People in this field are also often called aquatic directors.
Pool managers have a diverse range of duties. They do everything from developing
program schedules to teaching swimming lessons. People in these jobs often
handle all the duties required to manage a successful aquatic department.
People in this industry enjoy the best of the sporting and business worlds.
They organize aquatic programs for the local pool or fitness center and teach
swimming lessons to a variety of age groups.
They train swimming instructors and lifeguards. They hire, train and schedule
staff, budget pool revenues and labor costs and plan special events. They
must ensure that safety and health guidelines are met. They also have to stay
abreast of any new aquatic programs that appear on the fitness scene.
Experts say job growth will occur because a growing number of people are
interested in health and fitness. Plus, people are spending more time and
money on leisure services.
A demand for employees may be seen in facilities that offer senior programs
as well as in social service programs. Private facilities such as amusement
parks, waterslides, sports clinics and fitness clubs may also see an increased
need for people.
The average workday for pool managers tends to vary with the location and
sometimes the season. A 40-hour workweek is average. But most people in this
position will say it's not uncommon to work a few extra hours of overtime.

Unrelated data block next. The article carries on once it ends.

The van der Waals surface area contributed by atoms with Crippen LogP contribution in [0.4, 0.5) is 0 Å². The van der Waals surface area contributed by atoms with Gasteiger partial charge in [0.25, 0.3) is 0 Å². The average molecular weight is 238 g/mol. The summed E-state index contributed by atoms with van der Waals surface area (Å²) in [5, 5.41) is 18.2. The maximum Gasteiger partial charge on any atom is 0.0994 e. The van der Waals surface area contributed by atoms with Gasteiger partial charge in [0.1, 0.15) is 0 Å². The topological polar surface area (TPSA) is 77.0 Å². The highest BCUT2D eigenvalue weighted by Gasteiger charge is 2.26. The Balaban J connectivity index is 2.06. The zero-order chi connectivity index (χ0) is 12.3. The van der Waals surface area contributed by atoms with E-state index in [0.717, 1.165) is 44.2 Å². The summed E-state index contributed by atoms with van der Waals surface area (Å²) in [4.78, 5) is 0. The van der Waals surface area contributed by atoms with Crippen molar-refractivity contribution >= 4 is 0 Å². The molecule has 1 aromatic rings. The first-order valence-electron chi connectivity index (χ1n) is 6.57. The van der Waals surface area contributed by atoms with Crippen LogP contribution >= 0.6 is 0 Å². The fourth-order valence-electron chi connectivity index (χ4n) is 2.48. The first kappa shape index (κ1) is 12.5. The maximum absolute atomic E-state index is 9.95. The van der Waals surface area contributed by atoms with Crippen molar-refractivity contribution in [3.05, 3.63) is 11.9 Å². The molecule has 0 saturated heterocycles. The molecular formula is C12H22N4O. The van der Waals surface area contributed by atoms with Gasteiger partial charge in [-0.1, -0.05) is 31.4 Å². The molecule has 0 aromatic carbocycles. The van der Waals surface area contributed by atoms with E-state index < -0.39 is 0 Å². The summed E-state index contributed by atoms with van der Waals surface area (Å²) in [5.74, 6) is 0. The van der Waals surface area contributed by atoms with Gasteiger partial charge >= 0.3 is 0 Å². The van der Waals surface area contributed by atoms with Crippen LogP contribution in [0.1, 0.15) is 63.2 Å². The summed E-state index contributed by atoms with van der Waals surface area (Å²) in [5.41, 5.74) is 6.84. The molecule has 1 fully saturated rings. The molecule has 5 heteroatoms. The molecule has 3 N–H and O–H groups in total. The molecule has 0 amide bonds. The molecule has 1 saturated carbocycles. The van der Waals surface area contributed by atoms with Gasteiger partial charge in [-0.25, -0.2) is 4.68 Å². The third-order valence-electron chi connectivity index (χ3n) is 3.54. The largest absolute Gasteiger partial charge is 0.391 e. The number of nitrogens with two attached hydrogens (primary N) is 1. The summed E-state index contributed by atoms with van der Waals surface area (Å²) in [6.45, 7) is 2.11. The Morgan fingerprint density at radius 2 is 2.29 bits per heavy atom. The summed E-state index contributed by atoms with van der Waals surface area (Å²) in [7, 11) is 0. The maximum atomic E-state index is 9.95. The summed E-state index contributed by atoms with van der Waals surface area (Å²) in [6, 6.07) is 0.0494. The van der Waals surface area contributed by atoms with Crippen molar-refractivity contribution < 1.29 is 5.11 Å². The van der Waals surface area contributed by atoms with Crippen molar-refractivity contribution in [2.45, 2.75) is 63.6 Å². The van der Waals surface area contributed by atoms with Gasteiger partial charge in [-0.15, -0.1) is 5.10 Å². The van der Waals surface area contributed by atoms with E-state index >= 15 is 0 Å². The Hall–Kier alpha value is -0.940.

Most of these jobs would not have a standard 9-to-5 schedule. Expect to
work at least some evenings and weekends. If you choose to work in a water
park, expect to work lots of extra hours during the busy summer season.
Most pool managers spend a lot of time in the office organizing programs,
budgeting and managing staff. But physical activity is definitely required.
Many pool managers teach swimming lessons and aquasize programs. They also
train swimming instructors and lifeguards. They may be required to act as
a lifeguard when necessary. Therefore, a good level of physical fitness is
"It's definitely not a 9 a.m. to 5 p.m. desk job," agrees Elyse Silver.
She is the corporate staff director for a pool company. She says it's an industry
that provides employees lots of opportunity to grow. Students can begin by
lifeguarding and work their way up into supervisory positions.
Aside from the hours, people must also be willing to change their schedules
at the drop of a hat, says Catherine Trudeau. She is the aquatic director
at a YMCA. People who aren't flexible and can't handle a constantly changing
schedule may find that these types of jobs aren't suited to them.
Do anything that needs to be done to keep a pool program going